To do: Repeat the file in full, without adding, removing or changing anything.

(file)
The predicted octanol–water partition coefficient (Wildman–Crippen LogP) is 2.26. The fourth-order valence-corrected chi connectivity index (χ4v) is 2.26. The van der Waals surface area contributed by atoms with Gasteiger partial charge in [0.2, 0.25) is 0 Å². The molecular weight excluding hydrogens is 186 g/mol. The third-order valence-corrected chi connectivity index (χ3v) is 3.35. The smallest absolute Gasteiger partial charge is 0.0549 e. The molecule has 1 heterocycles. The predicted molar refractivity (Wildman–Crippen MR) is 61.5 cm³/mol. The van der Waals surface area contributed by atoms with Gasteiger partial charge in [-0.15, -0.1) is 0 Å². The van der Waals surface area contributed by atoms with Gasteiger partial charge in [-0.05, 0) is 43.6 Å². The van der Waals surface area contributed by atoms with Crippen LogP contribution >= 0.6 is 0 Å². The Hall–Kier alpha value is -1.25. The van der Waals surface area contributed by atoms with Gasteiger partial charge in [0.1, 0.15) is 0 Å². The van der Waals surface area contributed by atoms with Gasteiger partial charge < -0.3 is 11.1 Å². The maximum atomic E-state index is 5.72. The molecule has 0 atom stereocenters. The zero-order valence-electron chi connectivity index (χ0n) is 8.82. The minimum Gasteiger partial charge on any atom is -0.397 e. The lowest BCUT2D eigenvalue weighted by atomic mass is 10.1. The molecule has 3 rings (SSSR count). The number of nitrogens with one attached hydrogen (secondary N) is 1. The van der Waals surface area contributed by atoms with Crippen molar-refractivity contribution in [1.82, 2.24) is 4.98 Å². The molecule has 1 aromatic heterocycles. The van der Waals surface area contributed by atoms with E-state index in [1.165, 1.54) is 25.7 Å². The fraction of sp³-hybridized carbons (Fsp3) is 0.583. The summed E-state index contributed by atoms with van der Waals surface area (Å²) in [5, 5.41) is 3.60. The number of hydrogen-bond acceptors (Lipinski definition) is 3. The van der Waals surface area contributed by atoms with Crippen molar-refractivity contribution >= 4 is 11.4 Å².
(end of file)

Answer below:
The predicted octanol–water partition coefficient (Wildman–Crippen LogP) is 2.26. The fourth-order valence-corrected chi connectivity index (χ4v) is 2.26. The van der Waals surface area contributed by atoms with Gasteiger partial charge in [0.2, 0.25) is 0 Å². The molecular weight excluding hydrogens is 186 g/mol. The third-order valence-corrected chi connectivity index (χ3v) is 3.35. The smallest absolute Gasteiger partial charge is 0.0549 e. The molecule has 1 heterocycles. The predicted molar refractivity (Wildman–Crippen MR) is 61.5 cm³/mol. The van der Waals surface area contributed by atoms with Gasteiger partial charge in [-0.15, -0.1) is 0 Å². The van der Waals surface area contributed by atoms with Gasteiger partial charge in [-0.05, 0) is 43.6 Å². The van der Waals surface area contributed by atoms with Crippen LogP contribution >= 0.6 is 0 Å². The Hall–Kier alpha value is -1.25. The van der Waals surface area contributed by atoms with Gasteiger partial charge in [0.1, 0.15) is 0 Å². The van der Waals surface area contributed by atoms with Gasteiger partial charge < -0.3 is 11.1 Å². The maximum atomic E-state index is 5.72. The molecule has 0 atom stereocenters. The zero-order valence-electron chi connectivity index (χ0n) is 8.82. The minimum Gasteiger partial charge on any atom is -0.397 e. The lowest BCUT2D eigenvalue weighted by atomic mass is 10.1. The molecule has 3 rings (SSSR count). The number of nitrogens with one attached hydrogen (secondary N) is 1. The van der Waals surface area contributed by atoms with Crippen molar-refractivity contribution in [1.82, 2.24) is 4.98 Å². The molecule has 1 aromatic heterocycles. The van der Waals surface area contributed by atoms with E-state index in [1.165, 1.54) is 25.7 Å². The fraction of sp³-hybridized carbons (Fsp3) is 0.583. The summed E-state index contributed by atoms with van der Waals surface area (Å²) in [5, 5.41) is 3.60. The number of hydrogen-bond acceptors (Lipinski definition) is 3. The van der Waals surface area contributed by atoms with Crippen molar-refractivity contribution >= 4 is 11.4 Å².